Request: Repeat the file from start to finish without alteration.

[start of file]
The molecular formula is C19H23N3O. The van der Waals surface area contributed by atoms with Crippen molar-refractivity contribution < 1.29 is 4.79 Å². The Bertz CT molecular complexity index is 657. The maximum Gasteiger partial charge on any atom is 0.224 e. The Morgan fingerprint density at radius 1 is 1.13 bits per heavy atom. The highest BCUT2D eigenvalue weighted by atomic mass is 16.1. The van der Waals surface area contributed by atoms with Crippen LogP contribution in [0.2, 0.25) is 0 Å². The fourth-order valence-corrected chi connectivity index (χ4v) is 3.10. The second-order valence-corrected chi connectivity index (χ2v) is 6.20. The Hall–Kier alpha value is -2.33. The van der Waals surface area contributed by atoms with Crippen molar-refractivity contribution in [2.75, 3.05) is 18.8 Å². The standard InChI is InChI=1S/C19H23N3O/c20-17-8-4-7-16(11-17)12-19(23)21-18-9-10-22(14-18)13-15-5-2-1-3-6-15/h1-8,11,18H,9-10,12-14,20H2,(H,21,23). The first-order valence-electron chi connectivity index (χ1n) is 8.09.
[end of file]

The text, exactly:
The molecular formula is C19H23N3O. The van der Waals surface area contributed by atoms with Crippen molar-refractivity contribution < 1.29 is 4.79 Å². The Bertz CT molecular complexity index is 657. The maximum Gasteiger partial charge on any atom is 0.224 e. The Morgan fingerprint density at radius 1 is 1.13 bits per heavy atom. The highest BCUT2D eigenvalue weighted by atomic mass is 16.1. The van der Waals surface area contributed by atoms with Crippen LogP contribution in [0.2, 0.25) is 0 Å². The fourth-order valence-corrected chi connectivity index (χ4v) is 3.10. The second-order valence-corrected chi connectivity index (χ2v) is 6.20. The Hall–Kier alpha value is -2.33. The van der Waals surface area contributed by atoms with Crippen molar-refractivity contribution in [2.75, 3.05) is 18.8 Å². The standard InChI is InChI=1S/C19H23N3O/c20-17-8-4-7-16(11-17)12-19(23)21-18-9-10-22(14-18)13-15-5-2-1-3-6-15/h1-8,11,18H,9-10,12-14,20H2,(H,21,23). The first-order valence-electron chi connectivity index (χ1n) is 8.09.